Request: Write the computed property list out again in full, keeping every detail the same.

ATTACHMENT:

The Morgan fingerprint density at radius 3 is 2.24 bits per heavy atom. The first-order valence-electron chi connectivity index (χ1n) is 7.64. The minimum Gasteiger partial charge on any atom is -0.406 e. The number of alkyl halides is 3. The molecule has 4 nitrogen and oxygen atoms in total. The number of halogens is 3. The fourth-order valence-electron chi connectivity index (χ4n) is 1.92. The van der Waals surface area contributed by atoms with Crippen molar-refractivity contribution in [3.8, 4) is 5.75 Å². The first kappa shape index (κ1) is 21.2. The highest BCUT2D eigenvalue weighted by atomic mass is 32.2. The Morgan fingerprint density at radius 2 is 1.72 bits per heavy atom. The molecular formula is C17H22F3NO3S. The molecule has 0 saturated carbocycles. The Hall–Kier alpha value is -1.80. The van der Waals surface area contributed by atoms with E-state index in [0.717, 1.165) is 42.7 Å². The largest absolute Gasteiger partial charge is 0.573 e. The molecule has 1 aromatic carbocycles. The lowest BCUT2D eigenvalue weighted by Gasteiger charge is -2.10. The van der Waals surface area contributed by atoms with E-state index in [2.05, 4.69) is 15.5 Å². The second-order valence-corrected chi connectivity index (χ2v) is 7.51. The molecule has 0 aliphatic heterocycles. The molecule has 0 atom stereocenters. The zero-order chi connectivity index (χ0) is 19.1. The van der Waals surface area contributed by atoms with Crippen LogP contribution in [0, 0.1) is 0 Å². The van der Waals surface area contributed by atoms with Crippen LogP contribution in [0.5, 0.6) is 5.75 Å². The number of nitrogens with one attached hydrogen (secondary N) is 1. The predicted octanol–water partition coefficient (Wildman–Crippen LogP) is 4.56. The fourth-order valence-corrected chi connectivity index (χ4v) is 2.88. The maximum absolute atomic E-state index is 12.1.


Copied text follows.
The Morgan fingerprint density at radius 3 is 2.24 bits per heavy atom. The first-order valence-electron chi connectivity index (χ1n) is 7.64. The minimum Gasteiger partial charge on any atom is -0.406 e. The number of alkyl halides is 3. The molecule has 4 nitrogen and oxygen atoms in total. The number of halogens is 3. The fourth-order valence-electron chi connectivity index (χ4n) is 1.92. The van der Waals surface area contributed by atoms with Crippen molar-refractivity contribution in [3.8, 4) is 5.75 Å². The first kappa shape index (κ1) is 21.2. The highest BCUT2D eigenvalue weighted by atomic mass is 32.2. The Morgan fingerprint density at radius 2 is 1.72 bits per heavy atom. The molecular formula is C17H22F3NO3S. The molecule has 0 saturated carbocycles. The Hall–Kier alpha value is -1.80. The van der Waals surface area contributed by atoms with E-state index in [0.717, 1.165) is 42.7 Å². The largest absolute Gasteiger partial charge is 0.573 e. The molecule has 1 aromatic carbocycles. The lowest BCUT2D eigenvalue weighted by Gasteiger charge is -2.10. The van der Waals surface area contributed by atoms with E-state index in [2.05, 4.69) is 15.5 Å². The second-order valence-corrected chi connectivity index (χ2v) is 7.51. The molecule has 0 aliphatic heterocycles. The molecule has 0 atom stereocenters. The zero-order chi connectivity index (χ0) is 19.1. The van der Waals surface area contributed by atoms with Crippen LogP contribution in [0, 0.1) is 0 Å². The van der Waals surface area contributed by atoms with Crippen LogP contribution in [0.5, 0.6) is 5.75 Å². The number of nitrogens with one attached hydrogen (secondary N) is 1. The predicted octanol–water partition coefficient (Wildman–Crippen LogP) is 4.56. The fourth-order valence-corrected chi connectivity index (χ4v) is 2.88. The maximum absolute atomic E-state index is 12.1.